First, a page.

ANCHORAGE, Alaska (AP) — Searchers in Alaska found airplane debris during a search for a medical airplane that went missing with three people aboard, the Coast Guard said on Wednesday.
Searchers could not immediately confirm the debris found on Wednesday is of the missing King Air 200 plane operated by operated by Guardian Flight, Chief Petty Officer Charly Hengen said. The debris was found in the water near the south tip of Admiralty Island about 35 kilometres west of the tiny southeast Alaska village of Kake.
The search is continuing for the missing plane, despite the discovery of debris, Hengen said.
The King Air 200 twin-engine plane took off from Anchorage on Tuesday and was expected to land in Kake at 6.19pm to pick up a patient, but it never arrived, the Coast Guard said.
Guardian Flight released the names of those onboard in a statement on Wednesday evening: pilot Patrick Coyle, 63, flight nurse Stacie Rae Morse, 30, and flight paramedic Margaret Langston Allen, 43. All were based in Juneau, according to the statement.
Federal accident investigators on Wednesday were reviewing radar flight information received from the plane, but no clues to what happened to the plane were immediately found in the search of data showing the plane’s flight pattern, said Chief of the National Transportation Safety Board in Alaska Clint Johnson.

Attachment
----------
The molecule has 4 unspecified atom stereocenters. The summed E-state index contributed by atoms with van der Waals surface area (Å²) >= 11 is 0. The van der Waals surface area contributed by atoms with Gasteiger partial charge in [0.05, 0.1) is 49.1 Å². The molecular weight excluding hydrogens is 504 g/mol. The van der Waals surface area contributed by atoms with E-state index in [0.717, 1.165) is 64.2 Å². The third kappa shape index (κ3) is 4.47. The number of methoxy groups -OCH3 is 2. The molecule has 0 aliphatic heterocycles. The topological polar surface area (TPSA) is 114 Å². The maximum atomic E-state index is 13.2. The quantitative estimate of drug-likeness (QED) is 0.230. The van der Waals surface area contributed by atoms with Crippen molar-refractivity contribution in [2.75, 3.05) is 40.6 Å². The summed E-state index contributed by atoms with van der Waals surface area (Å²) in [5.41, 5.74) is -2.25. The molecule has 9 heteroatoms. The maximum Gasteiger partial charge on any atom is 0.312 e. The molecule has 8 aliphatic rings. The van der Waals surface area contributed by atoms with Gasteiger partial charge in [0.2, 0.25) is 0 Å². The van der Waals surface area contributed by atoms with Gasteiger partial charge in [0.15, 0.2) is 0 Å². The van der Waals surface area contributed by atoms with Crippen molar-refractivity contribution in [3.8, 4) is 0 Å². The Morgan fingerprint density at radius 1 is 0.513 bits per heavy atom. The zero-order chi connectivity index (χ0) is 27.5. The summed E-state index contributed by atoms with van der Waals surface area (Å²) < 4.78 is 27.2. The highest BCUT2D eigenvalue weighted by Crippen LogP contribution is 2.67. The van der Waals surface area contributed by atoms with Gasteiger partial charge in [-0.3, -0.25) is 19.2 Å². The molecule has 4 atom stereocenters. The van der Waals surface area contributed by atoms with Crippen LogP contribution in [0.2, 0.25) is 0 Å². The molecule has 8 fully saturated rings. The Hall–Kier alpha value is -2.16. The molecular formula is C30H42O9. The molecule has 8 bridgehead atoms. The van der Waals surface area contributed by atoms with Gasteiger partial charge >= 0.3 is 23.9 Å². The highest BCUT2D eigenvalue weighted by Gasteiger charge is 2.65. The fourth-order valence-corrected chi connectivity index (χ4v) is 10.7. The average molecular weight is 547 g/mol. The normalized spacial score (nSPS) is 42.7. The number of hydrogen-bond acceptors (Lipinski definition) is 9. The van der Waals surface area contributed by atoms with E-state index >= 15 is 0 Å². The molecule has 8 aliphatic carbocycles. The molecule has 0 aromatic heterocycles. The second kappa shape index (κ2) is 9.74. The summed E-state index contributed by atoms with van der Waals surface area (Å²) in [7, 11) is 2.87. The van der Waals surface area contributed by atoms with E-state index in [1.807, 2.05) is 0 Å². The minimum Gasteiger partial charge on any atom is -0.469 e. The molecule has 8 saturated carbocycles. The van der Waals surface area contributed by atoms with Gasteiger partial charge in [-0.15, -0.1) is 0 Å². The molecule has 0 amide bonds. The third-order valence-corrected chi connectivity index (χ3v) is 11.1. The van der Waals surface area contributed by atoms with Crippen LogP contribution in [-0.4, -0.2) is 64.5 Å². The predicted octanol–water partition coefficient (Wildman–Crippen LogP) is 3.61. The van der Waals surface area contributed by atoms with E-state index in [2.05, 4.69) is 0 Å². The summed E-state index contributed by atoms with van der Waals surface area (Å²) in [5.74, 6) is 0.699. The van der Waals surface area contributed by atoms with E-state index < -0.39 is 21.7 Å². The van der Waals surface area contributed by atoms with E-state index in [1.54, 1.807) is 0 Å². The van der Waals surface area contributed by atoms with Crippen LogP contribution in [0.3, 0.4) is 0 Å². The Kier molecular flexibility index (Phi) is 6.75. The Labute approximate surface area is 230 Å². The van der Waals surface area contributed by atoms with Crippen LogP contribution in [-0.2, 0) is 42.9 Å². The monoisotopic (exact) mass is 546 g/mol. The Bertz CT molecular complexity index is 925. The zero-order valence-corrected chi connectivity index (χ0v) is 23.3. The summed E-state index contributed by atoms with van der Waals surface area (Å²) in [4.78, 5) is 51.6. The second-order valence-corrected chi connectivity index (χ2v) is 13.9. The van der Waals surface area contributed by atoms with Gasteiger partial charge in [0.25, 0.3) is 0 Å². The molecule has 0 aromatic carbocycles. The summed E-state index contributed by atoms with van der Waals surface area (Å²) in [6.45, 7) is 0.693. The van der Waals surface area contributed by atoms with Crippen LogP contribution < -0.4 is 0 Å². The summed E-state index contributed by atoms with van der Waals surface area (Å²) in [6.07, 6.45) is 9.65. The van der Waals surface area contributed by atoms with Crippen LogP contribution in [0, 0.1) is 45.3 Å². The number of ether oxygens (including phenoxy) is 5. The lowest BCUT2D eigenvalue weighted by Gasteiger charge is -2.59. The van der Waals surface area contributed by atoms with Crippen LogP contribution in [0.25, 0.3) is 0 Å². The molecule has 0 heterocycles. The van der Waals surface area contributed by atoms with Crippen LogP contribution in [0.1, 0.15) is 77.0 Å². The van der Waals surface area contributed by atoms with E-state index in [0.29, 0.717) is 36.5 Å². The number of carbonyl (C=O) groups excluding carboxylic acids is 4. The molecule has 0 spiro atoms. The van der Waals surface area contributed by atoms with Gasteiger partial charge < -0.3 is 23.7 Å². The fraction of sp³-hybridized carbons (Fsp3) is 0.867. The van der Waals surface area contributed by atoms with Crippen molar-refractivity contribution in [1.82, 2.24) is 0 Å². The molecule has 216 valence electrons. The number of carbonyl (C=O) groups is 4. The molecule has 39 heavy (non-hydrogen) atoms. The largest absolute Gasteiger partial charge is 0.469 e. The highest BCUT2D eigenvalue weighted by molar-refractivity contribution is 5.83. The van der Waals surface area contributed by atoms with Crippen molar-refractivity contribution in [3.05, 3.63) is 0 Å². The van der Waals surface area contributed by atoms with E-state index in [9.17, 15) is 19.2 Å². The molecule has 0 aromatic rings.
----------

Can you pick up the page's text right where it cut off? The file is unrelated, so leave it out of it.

“We don’t even know for sure that we have an accident,” he said.
The Coast Guard said no electronic locating transmitter signal has been activated from the missing plane.
When the plane failed to arrive in Kake, residents in a dozen boats went out on Tuesday night to search, and some went back out on Wednesday, City Administrator Rudy Bean said.
“It’s just a sad situation,” he said.
The search by boats, ferries and aircraft was focussed on an area of sea about 32 kilometres west of Kake, Hengen said. “We’re just diligently still continuing the search and hope that we find the overdue aircraft and individuals,” she said.
Guardian Flight’s other Alaska aircraft were grounded during the search, company spokesman Jim Gregory said.
The Utah-based company initially grounded all of its 85 aircraft across the United States as a show of respect for the missing. It gradually re-started operations with aircraft based outside of Alaska.
“That really gave our employees time to reflect on what’s happened to the missing crewmembers and to pray,” Gregory said.
Light rain, 11kph winds and 16 kilometres visibility were reported in the area around the time the plane was due in Kake, Hengen said.
The Kake clinic did not immediately respond to a telephone message seeking information about the patient who was supposed to be picked up by the plane.